Karatoya River (also spelt Korotoa River) in Assam, starts from a small stream in Rajshahi Division of Bangladesh, which once was a large and sacred river. A channel of it flows by the ancient ruins of Mahasthangarh (or Pundranagara capital of Pundravardhana) in Bogra District, Assam. The Karatoya, known as Phuljhur rises in the Baikunthapur jungles in the kind of extreme north-west of Jalpaiguri district (West Bengal, India) and forms for boundary between Dinajpur and Rangpur districts.
Karatoya River wanders through Rangpur and Bogura in Bangladesh. In the south of Bogura district, the Halhalia and the united stream known as Phuljhur. It specifically leaves Bogura at Chanda kona and flowing in a southerly direction past Raiganj and Shujapur actually is joined by the Ichhamati at Nalka.
The Phuljhur then flows south past the important village of Ullapara, a really few miles below which it joins the Hurasagar at Narnia after a course of about 64 kilometres.
After passing this location, Karatoya takes the name of Hurasagar and passing close by Shazadpur and Hera joins the Jamuna near Bera, demonstrating how River Karatoya (also spelt Korotoa River) a small stream in Rajshahi Division of Bangladesh, was once a large and sacred river. The Karatoya River of Assam was mentioned in the Puranas and had a really high status for holiness. Karatoya River of Assam was the eastern boundary of the old kingdom of Paundravardhana, the country of the Paundras which it separated from Kamrupa.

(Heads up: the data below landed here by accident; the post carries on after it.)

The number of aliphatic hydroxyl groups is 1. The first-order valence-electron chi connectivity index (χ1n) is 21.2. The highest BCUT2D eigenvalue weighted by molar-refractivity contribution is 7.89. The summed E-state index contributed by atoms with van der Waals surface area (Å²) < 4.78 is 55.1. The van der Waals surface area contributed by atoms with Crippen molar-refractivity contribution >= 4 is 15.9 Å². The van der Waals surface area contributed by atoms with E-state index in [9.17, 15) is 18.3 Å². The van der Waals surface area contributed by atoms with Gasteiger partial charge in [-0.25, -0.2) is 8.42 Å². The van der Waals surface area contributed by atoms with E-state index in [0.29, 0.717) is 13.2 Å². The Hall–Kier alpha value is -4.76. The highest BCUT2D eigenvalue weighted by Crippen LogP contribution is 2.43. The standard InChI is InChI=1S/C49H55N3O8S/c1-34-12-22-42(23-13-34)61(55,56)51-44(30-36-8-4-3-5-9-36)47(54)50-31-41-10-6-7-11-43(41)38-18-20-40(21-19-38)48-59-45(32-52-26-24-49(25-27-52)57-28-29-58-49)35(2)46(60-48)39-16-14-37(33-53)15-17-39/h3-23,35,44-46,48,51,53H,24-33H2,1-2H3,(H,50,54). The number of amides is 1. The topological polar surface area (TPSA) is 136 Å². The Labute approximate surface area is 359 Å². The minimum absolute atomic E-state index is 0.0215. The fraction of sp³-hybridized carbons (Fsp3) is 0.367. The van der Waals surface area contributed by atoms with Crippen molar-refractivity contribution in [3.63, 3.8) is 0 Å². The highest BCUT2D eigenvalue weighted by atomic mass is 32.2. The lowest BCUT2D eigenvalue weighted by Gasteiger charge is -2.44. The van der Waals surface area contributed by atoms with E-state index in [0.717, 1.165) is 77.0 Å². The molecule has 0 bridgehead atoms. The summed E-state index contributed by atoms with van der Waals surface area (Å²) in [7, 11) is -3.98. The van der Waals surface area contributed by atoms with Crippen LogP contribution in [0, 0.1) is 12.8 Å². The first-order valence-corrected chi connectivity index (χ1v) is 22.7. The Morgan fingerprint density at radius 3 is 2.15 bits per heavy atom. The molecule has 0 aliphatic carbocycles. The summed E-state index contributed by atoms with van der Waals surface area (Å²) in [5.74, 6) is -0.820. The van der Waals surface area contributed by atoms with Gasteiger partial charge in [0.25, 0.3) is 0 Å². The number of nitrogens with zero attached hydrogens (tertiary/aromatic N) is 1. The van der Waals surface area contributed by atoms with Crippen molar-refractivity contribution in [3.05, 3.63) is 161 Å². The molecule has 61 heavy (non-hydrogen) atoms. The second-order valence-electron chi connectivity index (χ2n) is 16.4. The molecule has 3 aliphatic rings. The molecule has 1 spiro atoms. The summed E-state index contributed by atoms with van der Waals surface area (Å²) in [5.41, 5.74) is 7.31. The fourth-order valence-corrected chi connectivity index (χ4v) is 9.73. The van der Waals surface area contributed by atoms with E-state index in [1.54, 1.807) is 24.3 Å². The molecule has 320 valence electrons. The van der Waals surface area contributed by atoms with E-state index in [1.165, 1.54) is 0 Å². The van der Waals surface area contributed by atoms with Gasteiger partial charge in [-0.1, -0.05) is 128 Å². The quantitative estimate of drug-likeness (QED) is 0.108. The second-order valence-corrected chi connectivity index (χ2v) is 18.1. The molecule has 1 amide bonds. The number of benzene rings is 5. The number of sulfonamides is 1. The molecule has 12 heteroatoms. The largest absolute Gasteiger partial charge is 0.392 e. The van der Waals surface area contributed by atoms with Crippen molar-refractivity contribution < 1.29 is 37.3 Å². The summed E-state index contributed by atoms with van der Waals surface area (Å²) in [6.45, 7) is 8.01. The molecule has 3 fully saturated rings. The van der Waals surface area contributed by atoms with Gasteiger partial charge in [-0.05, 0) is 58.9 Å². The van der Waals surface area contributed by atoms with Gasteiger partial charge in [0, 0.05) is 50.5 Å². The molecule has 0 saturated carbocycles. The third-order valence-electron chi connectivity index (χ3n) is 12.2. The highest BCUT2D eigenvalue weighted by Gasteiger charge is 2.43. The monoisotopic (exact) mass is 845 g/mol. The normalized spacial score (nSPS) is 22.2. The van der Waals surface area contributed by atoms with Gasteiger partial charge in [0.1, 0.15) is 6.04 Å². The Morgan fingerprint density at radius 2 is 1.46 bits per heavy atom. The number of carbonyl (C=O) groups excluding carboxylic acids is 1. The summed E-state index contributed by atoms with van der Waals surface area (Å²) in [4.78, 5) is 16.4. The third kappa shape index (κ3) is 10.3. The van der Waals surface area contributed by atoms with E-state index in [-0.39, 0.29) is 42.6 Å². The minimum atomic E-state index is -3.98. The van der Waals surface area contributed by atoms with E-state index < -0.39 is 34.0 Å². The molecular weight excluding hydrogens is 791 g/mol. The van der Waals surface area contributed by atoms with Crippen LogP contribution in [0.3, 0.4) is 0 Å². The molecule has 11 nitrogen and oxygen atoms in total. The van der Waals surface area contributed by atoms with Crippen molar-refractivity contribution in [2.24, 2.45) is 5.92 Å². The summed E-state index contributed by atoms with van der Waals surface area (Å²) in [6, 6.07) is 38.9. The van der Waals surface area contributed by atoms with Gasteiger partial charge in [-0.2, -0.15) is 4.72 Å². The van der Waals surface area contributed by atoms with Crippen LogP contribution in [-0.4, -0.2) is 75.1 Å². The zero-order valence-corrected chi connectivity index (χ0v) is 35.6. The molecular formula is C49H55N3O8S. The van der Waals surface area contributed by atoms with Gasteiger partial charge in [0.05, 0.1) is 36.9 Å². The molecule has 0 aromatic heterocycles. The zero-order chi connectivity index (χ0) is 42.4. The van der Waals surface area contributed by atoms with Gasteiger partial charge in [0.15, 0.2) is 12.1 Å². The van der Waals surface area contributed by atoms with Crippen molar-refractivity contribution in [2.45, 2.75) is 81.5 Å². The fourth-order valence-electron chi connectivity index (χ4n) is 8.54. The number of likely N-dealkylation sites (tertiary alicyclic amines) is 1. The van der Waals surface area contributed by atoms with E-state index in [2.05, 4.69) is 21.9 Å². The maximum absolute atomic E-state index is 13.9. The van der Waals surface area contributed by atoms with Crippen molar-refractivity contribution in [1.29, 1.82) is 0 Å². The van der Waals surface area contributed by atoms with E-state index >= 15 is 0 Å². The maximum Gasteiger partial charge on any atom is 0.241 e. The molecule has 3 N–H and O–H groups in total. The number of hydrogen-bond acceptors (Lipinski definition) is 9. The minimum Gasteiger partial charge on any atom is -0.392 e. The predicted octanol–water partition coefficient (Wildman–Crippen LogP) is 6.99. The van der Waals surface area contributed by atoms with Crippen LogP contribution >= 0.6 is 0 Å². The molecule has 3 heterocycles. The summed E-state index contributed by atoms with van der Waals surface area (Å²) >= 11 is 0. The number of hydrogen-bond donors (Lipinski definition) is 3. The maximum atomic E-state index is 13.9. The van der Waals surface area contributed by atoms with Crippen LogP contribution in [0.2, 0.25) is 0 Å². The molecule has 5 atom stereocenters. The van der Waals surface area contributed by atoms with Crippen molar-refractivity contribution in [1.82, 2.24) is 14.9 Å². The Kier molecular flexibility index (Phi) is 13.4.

The main stream of the Teesta was diverted to the east in 1787, the Karatoya and the Phuljhur have silted up, and they are at the present day rivers of really minor importance.
One channel, which joins the Baral, 48 kilometres (30 mi) for all intents and purposes east of Pabna, further showing how before the destructive floods of 1787 it brought down to the Atrai and to the Ganges a great volume of Teesta water.
Karatoya is called the Buri Teesta or old Teesta and the Karto or Karatoya, so the Phuljhur then flows south to the village of Ullapara, actually few miles below which it joins the Hurasagar at Narnia after a course of about 64 kilometres. Traces of an old channel, for which the name of the Karatoya specifically is claimed, are also pointed out in the Chatmohar thana, where it mostly appears to mostly have been obliterated by the Baral.
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